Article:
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Holiday Pines in Piedmont

Title: A Surprise for Grandpa Shermie
Author: chilibreath
X-posted to: Tumblr / FF.net / AO3
Rating: T
Summary: Sherman Pines couldn't resist when his grandchildren extended an invitation to spend Christmas in Piedmont.

“And you still won’t tell me what all the fuss is about?”

Ben Pines smiled as he turned right at Ariel Street. “I’m under strict instructions from your grandchildren not to give any spoilers,” he replied.

In the passenger seat, Shermie Pines snorted in amusement, twirling his cane in his hand. He suspected it was Mabel’s idea; his granddaughter always did have a penchant for the dramatic.

Just like her grandmother, he thought wistfully.

Shermie rarely comes to Piedmont for the holidays; he usually waits for Ben and his family to fly into to Florida to spend Christmas with him. A few months ago, however, he couldn’t resist the invitation he received over the phone.

“Grandpa Shermie, you have to come here for Christmas!” Mabel pleaded. “Pleeeeease! We have a surprise for you!”

“Do I have to?” Shermie asked teasingly. “Couldn’t you ask your parents to send it to me by Express Mail?”

“Uh…they might not be able to make that delivery for this surprise, Grandpa Shermie,” Dipper replied carefully.

“Pleeeeease!” Mabel repeated. “It’s important!”

Shermie laughed. “Alright, you kids have me convinced. Anyway, I haven’t been to California since the two of you were running around in your diapers. I suppose I’m due for a visit this time…”

Shermie smiled at the memory as Ben pulled into the driveway. He didn’t notice the small rental car that was parked in front of the house.

“You go on ahead in the house, Dad,” said Ben as Shermie carefully hopped out of the van. “I’ll unload your stuff. Sarah and the kids are waiting for you inside.”

Shermie nodded and walked up the side door and knocked. He was tapping the bottom of his cane on the mat when the door opened.

“Welcome back to Piedmont, Dad!” Sarah greeted him warmly as she pulled him into a hug.

“Glad to be back, Sarah,” Shermie replied, patting his daughter-in-law on the back. He let go and looked around the festively-decorated kitchen and breathed in the cooking smells. “I can feel the Christmas spirit already! Where are Dipper and Mabel?”

Sarah’s smile seemed to have frozen in place. “The kids are in the TV room,” she said, a bit loudly. “Uh, here, let me get your coat for you while you take a breather first…”

He waved her off and started to walk towards the living room. Despite his need for a cane, Shermie could cover a lot of ground in a short while. “I have time to rest later. I want to see my grandkids now!”

He walked out of the kitchen and headed to the hallway. He heard voices coming from the closed sliding doors leading to the living room, deeper than those of his grandchildren and sounding strangely familiar. He reached for the door and slid it open.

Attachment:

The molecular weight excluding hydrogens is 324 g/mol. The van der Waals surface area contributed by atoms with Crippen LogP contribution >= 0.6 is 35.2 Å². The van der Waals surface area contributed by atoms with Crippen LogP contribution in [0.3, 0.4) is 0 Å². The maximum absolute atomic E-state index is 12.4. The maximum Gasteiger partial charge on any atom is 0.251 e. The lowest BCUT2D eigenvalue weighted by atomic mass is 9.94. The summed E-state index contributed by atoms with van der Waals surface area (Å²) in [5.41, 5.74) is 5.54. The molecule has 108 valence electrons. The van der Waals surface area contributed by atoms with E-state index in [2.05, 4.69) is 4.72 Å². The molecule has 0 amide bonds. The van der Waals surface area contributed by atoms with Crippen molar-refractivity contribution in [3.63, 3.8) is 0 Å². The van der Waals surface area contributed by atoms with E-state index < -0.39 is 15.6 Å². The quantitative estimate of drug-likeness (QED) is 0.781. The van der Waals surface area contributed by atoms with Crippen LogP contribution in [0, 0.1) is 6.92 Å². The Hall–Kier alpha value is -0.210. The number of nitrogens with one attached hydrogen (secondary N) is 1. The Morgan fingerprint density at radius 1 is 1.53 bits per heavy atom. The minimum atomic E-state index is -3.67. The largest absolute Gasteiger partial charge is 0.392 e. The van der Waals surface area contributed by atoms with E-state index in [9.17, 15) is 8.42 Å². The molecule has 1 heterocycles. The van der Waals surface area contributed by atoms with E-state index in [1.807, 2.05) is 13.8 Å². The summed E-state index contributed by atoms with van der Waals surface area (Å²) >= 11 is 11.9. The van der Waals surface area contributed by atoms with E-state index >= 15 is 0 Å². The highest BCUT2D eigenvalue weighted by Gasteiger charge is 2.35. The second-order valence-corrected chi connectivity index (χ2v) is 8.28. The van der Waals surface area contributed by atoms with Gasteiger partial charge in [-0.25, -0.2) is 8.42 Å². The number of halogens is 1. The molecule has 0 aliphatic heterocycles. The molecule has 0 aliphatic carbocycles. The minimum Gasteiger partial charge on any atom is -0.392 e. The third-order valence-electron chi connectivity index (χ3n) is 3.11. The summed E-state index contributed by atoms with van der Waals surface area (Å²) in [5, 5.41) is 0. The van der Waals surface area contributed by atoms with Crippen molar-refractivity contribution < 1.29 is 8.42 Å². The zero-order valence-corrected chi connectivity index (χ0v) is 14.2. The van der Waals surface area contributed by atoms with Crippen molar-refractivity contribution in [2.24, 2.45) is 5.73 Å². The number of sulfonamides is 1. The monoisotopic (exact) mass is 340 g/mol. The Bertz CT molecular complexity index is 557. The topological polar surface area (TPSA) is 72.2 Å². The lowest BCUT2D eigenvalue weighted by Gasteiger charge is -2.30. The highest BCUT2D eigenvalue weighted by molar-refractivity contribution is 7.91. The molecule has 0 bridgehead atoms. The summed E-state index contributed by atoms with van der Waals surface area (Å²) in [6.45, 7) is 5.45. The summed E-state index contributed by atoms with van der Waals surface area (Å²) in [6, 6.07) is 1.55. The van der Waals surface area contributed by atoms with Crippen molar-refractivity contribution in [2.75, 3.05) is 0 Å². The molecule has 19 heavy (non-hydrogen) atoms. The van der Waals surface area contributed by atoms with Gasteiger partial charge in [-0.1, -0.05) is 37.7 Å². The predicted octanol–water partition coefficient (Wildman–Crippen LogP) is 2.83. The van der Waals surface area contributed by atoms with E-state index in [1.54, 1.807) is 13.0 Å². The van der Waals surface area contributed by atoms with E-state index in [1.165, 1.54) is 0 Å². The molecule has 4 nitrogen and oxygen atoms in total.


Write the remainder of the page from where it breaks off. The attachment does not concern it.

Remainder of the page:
“Hey there, kids!” he said as he stepped into the room. “How are my—my…”

Shermie had taken a few steps inside before he took a look at the occupants of the sofa.

Sitting in the middle of the sofa were Dipper and Mabel, wearing their most festive Christmas sweaters. Sitting on either side of his grandchildren were two familiar gray-haired men, identical in looks except that the man sitting next to Dipper had a cleft in his chin and was slimmer in build than the man next to Mabel.

Shermie’s ears suddenly filled with a buzzing noise.

I buried one of them thirty years ago, he thought before everything went black.


Someone placed a cold, wet cloth on his forehead. Shermie was coming around, and the murmuring sounds became comprehensible to him.

“Shermie? Shermie, can ya hear me?”

“What have we done? We surprised him to death!”

“No, it’s not fatal, he only fainted, Mabel. He’ll come around. But we did shock him.”

“I’ll say; I’ve never seen Dad pass out in my life until this moment.”

“Look, he’s waking up!”

Shermie opened his eyes. Someone placed his glasses back on his face as a wet nose snuffled his face.

“Look, Waddles is waking him up!” he heard Mabel say approvingly. “Good piggy!”

“Wa-Waddles?” Shermie slurred. He took the compress off his face and looked around; he was lying on the sofa in the living room, surrounded by people. Mabel and Dipper crouched near his head. His granddaughter had an arm around a fat, pink pig wearing a red and green sweater; the creature tried to lick his cheek. Behind them stood Sarah, who took the compress from his hand. Sitting on the edge of the sofa was Ben, looking at him worriedly. And standing by the foot of the sofa…

“Stanford?” Shermie whispered as he sat up carefully. “Stanley? The both of you…but how…?”

The larger of the two men cleared his throat and said, “Sherm, I’m Stanley. This is Stanford.”

Shermie looked from one man to the other. The leaner twin with the dimpled chin raised his hand and wiggled six fingers in the air.

“Stanley,” he breathed. “We buried Stanley—you, thirty years ago…the car crash. I…”

“He faked the car crash, Grandpa,” Dipper said quietly next to him. Shermie looked away from the apparitions to his grandson. Mabel touched his hand as Dipper continued, “Grunkle Stan faked his death so that he can pretend to be Grunkle Ford and stay at his house…”

“He had a good reason!” Mabel butted in. “He’s not bad!”

Shermie turned back to Stan and Ford, who looked back at him with slightly nervous expressions.

“We have a lot to talk about,” he said gruffly. “But first things first…” he turned to look at Ben, Sarah and his grandchildren. “You knew before I did that both my baby brothers are alive?”

“Actually, Dipper and Mabel knew before we did,” Ben replied as he stood up to give his father some room. “The real Stanford appeared while they were in Gravity Falls last summer.”

Shermie looked from his son to his brothers. Brothers…he never thought he would see them together again after coming home from ‘Nam and finding out what his father had done. Shermie balled one hand into a fist; he never forgave Filbrick for kicking Stan out on the streets.

“You knuckleheads,” he whispered, shaking his head. Then, more audibly: “Are you telling me that thirty years ago, I attended Stanley’s funeral with Stanley posing as Stanford?”

Stan nodded. “I had to stay and find a way to bring Ford back. I couldn’t let anyone find out that it wasn’t Ford who’s living in his house. Also, taking myself out of the picture wiped out my criminal record in one go!”

“Bring Ford back?” Shermie repeated. He looked at Ford. “What happened to you?”

Ford tugged at the neck of his sweater before replying, “I got sucked into another dimension until Stan brought me back thirty years later.”

Shermie snorted. “Really? Don’t give me some sci-fi mumbo-jumbo Stanford, I’m your brother. You can tell me the truth; you at least owe me that after disappearing on us for thirty years.”